“Success in life can be defined in a number of ways. It is the personal satisfaction that one gets in a job well done is what success is. It has always been my goal in life to do the best and not worry about the outcome; however, outcome always have repercussions. Nonetheless, to keep an open mind regarding the achievement of goals no matter how trivial, has to be a part of success. High position, financial success and material possessions alone do not justify the meaning of success.”
Bhuvnesh C Goswami’s family shares a very special bond with Delhi Polytechnic, which was later renamed as Delhi College of Engineering (DCE) and is now Delhi Technological University (DTU) — Goswami and his three brothers (elder brother Lokesh, younger one Yogi and youngest one Tushar Kant) are graduates of the same illustrious institution.
Goswami was born in Bannu, Pakistan but his family relocated to Delhi after the partition of India. His early schooling was at the Vedic Sanskrit Agricultural Higher Secondary School, Khera Garhi, Delhi, where his father, Goswami Govardhan Lal Shastri, taught Sanskrit. Lokesh and Bhuevnesh studied together up until eighth grade after which the former joined Delhi Polytechnic Technical Higher Secondary School, Kashmere Gate, Delhi, in 1951 and subsequently got admission in Chemical Engineering at Delhi Polytechnic.
After school, Bhuevnesh enrolled in the Physics honors at Delhi University but also applied for admission at Delhi Polytechnic. He was accepted in the Textile Engineering branch, but he wasn’t too keen to join the discipline. “Just before the classes were to begin I was called by the Registrar of Delhi University who convinced me that there was a great demand for all kinds of engineers and technologists and especially textile technologists as nearly 30% of India’s foreign exchange earnings came from export of textiles. And then there was also the lure of a refugee scholarship for engineering students which was substantial for the times we attended Delhi Polytechnic. In addition, the fees at Delhi Polytechnic were only Rs. 7 per month. My father borrowed enough money to pay for fees for my brother and myself when we started attending Delhi Polytechnic in 1955. In later years we were only able to pay the fees when the scholarship money arrived which was always late. There were quite a few of the students with us who were just as financially challenged as we were,” recalled Goswami.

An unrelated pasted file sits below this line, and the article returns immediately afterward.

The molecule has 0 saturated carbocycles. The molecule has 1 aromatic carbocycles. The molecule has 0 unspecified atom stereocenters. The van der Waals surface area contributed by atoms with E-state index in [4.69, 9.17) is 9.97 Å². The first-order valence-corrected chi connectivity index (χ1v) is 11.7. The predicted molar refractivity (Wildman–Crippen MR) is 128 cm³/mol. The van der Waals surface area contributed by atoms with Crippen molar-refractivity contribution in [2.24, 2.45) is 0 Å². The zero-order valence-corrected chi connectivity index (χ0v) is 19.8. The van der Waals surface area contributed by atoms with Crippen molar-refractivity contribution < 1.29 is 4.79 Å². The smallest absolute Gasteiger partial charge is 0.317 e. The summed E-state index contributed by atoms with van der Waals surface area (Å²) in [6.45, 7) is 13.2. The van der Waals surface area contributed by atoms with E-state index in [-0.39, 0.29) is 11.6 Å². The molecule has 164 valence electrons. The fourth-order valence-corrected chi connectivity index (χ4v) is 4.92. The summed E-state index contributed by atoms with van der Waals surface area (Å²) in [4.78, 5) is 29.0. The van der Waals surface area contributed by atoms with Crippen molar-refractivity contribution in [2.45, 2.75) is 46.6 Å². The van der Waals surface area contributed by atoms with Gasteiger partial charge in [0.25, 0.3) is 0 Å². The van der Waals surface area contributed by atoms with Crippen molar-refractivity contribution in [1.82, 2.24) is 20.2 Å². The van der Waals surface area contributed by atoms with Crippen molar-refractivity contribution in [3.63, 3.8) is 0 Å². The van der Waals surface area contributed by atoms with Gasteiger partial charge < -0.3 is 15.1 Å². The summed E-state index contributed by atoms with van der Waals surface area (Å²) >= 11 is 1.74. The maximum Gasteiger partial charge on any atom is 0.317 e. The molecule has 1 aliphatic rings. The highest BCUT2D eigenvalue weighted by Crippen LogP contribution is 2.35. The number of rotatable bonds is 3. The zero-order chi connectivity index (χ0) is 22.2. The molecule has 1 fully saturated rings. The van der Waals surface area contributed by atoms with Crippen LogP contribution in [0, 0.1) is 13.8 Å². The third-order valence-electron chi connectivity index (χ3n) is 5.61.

The first year of college was tough but also fun-filled. Goswami was quite active in athletics and sports and in 1956 when the National Cadet Corps, Engineering Division, was established at DP, he was amongst the first ones to join the NCC. The other activity in which most students participated were the annual functions where the student groups would stage dramatic acts and show off singing and comic talents. “In 1957, after the proposition made by the students body to the college administration, a scholarship and award program was instituted at the polytechnic. Because of the nature of the campus, which was compact and small size of the student population, it gave the opportunity for all of us to mingle and get to know each other, and gave a good feeling of being a part of Delhi Polytechnic Community,” added Goswami. Some of the friendships forged during college days have stayed with him even after 50 years.